Elizabeth Heyert

The Travelers


June 9 - July 23, 2005
New York

Shot in a Harlem funeral parlor, Heyert's nearly life-size color photographs evolved from her fascination with the practice of some members of the Harlem community, people with traditional ties to their church and to their Southern roots, of elaborately dressing corpses for burial. No matter the circumstances of their life, or death, the departed are, in one undertaker's words, “going to the party”-jubilantly dressed in satin dresses, white suits, tuxedos, and magnificent hats, for their journey to paradise. Mesmerized by this gorgeous preparation ritual for greeting life after death, Heyert embarked on a project to photograph the beautifully coiffed and adorned bodies as if she were making formal portraits of living human beings. Heyert's portraits offer a provocative meditation on humanity, dignity, and death, while poignantly highlighting a fading funeral custom associated with the changing Harlem community.

“My portraits aren't about death, but about people's lives,” says Heyert. “They're not unlike eulogies: these photographs are visual accounts of what the living want to remember, the stories we all want to tell about the dead.” Taken with the permission of the funeral director, and written permission from the individual families involved, the 30-by-38-inch photographs are formal portraits rather than documents of bodies in coffins. Heyert employed a black cloth as a backdrop to conceal the casket and focus on the deceased. Perched on a tall ladder, she photographed her subjects from overhead using an 8 x 10 view camera and elaborate portrait lighting. By design Heyert's portraits challenge our perceptions of what it means to be human, and what it is we see when we look at the dead and the living. At first glance, her subjects often appear to be alive, merely caught in a reflective moment with their eyes gently closed.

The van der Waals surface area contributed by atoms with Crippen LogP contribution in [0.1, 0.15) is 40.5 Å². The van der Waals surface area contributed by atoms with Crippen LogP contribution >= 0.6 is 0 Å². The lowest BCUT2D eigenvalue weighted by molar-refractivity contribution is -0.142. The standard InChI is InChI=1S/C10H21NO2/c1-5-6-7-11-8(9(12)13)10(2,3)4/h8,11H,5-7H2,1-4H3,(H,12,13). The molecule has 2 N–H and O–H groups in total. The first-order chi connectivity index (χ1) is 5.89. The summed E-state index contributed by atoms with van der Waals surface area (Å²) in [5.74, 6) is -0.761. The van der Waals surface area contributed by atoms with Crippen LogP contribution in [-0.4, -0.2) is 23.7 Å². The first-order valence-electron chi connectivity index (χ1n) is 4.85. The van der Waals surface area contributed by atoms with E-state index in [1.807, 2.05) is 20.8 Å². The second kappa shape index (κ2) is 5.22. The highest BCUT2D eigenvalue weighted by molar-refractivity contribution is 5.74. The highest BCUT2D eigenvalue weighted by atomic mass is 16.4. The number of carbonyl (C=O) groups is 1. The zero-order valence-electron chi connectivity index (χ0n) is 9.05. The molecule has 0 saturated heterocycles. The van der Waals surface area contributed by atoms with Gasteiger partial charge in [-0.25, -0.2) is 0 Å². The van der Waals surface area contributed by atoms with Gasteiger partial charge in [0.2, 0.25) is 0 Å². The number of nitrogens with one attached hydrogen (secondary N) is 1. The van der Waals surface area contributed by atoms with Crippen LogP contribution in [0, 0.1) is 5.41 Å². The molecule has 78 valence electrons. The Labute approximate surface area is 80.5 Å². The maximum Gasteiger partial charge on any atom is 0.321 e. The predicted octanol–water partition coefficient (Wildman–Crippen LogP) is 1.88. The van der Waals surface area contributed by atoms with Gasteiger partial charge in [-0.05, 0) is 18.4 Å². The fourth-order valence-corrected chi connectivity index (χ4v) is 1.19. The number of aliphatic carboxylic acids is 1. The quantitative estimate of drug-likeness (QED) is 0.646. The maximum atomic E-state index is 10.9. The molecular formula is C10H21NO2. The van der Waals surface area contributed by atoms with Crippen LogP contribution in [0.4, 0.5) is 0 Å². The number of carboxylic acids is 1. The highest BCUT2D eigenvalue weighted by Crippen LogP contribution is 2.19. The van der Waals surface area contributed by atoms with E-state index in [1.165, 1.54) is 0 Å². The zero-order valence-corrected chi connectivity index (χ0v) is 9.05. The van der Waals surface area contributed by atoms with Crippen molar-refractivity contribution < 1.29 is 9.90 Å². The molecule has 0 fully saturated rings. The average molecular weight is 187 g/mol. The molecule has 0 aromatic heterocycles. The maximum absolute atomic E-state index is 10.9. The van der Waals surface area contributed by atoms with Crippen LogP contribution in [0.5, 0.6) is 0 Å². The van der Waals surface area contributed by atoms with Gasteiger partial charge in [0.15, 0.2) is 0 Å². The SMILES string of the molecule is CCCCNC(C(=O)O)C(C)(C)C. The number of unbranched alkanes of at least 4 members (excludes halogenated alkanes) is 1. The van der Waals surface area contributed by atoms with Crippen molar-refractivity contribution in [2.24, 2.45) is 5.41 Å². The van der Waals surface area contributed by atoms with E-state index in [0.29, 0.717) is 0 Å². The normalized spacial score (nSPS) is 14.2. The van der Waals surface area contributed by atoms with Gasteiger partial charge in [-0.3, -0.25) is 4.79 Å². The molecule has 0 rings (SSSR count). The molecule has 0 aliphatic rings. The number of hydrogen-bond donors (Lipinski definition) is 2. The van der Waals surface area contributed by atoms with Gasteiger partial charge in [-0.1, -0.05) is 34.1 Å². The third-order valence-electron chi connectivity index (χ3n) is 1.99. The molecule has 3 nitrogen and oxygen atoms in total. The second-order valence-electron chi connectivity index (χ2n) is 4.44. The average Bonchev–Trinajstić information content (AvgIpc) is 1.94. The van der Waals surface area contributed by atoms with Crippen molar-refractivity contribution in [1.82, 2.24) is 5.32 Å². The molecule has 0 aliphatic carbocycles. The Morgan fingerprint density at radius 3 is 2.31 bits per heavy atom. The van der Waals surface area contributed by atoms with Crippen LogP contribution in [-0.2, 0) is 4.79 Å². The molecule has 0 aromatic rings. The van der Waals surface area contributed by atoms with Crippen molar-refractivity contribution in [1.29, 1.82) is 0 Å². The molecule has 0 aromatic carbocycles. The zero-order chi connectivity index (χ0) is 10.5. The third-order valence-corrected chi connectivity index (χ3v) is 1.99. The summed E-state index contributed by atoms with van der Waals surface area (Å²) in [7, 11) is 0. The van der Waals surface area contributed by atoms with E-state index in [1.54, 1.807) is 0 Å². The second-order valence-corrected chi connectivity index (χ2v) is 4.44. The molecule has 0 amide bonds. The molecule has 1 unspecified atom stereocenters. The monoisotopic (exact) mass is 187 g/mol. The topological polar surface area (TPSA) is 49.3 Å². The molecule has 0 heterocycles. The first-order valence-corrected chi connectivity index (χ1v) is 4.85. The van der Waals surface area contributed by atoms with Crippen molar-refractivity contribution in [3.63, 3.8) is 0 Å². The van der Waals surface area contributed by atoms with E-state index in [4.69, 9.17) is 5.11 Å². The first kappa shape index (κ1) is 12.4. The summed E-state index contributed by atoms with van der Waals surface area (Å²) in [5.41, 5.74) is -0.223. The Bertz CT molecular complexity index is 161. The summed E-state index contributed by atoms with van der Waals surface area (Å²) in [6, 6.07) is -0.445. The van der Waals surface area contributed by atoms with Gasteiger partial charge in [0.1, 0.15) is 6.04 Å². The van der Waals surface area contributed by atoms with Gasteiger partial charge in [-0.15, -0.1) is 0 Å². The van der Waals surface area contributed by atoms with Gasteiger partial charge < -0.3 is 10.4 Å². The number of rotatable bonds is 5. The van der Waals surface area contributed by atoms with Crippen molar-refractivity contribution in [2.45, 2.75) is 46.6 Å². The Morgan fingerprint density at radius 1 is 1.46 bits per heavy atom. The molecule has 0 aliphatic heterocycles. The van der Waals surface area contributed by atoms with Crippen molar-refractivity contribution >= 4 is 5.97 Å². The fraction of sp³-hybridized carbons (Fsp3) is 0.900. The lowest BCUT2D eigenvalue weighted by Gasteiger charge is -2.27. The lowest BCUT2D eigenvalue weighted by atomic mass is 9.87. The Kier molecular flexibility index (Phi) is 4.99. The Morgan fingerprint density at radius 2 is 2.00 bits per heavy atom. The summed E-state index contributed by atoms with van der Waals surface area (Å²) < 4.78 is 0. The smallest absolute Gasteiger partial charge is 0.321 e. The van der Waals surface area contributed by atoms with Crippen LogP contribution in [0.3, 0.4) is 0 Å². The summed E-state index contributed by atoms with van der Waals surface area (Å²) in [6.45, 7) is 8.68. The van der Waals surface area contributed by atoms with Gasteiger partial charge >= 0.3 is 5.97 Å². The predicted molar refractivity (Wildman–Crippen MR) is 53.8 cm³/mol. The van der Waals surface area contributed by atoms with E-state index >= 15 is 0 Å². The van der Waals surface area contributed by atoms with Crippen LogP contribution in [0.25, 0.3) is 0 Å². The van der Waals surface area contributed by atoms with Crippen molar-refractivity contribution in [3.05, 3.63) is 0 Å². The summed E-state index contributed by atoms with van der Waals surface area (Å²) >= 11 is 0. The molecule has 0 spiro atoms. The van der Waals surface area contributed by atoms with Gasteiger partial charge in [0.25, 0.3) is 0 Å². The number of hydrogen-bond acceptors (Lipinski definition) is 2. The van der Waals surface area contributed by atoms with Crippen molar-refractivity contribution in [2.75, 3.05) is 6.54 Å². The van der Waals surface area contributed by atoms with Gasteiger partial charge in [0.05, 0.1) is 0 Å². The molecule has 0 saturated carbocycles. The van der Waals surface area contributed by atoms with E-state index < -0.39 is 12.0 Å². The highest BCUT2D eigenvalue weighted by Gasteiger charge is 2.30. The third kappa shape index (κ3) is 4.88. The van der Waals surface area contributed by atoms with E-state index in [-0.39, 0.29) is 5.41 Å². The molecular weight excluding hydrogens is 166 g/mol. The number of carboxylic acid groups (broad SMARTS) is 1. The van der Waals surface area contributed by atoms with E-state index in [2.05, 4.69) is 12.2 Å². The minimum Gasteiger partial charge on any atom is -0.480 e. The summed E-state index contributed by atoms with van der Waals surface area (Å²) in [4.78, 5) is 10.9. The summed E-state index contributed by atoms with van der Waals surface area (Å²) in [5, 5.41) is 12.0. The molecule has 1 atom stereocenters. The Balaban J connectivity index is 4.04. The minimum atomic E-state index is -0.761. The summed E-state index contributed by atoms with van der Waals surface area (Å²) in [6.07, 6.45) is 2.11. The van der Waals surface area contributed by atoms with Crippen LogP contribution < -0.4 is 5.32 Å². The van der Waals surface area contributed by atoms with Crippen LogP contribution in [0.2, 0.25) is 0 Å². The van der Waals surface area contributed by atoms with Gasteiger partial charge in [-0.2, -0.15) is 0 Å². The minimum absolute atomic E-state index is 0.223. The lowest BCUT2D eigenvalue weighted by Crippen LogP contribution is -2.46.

Works in the series include images of people, ranging in age from 22 to 101 years, who died in Harlem in 2003 or 2004. The portrait of Daphne Jones, who passed away in 2003 at the age of 49, shows a woman as if peacefully sleeping, her hands in white lace gloves resting against the light-blue gown that covers her body. Nearly a year later Heyert photographed Jones's son, James Earl Jones, who is dressed in a new Sean John tracksuit and Timberland boots. He died in 2004 at the age of 22.

Captions that accompany the photos (stating name, the date and place of birth, and the date of death in Harlem) reveal that over half of Heyert's subjects were born in the American south-Georgia, the Carolinas, Virginia, Mississippi, and Tennessee. Taken together, the images and text provoke questions about the journey the people had on earth, in many cases virtually spanning the 20th century, as well as the one they were dressed to embark on.

Heyert has long been interested in portraiture-she is author of the 1979 book The Glass-House Years: Victorian Portrait Photography 1839-1870- and wanted to explore alternative forms of the genre in her own work. Her 2002 series “The Sleepers” features black-and-white portraits of people sleeping in the nude. (In 2003 the images were exhibited at Edwynn Houk and published in a book of the same title.) In “The Travelers”, Heyert invites us to ruminate on the beauty and complexity of ordinary lives, once their full story has been told, as well as to witness a cultural history that is vanishing.

A selection of “The Travelers” has been exhibited at the Musée de l'Elysée in Switzerland and the Hayward Gallery in London. The works have also been the subject of a short feature by TVE Spain, a National Public Radio program, a feature article in the Swiss publication Femina, and a feature article in The New York Times.

Elizabeth Heyert was born in New York. She received a Master's degree from the Royal College of Art in London, where she studied with Bill Brandt. Heyert first gained prominence for her photos of architecture and interiors, which have appeared in numerous magazines and books. Her fine art photography is in the collections of major museums, including the Metropolitan Museum of Art and the San Francisco Museum of Modern Art. This is Heyert's second solo exhibition with the Edwynn Houk Gallery.

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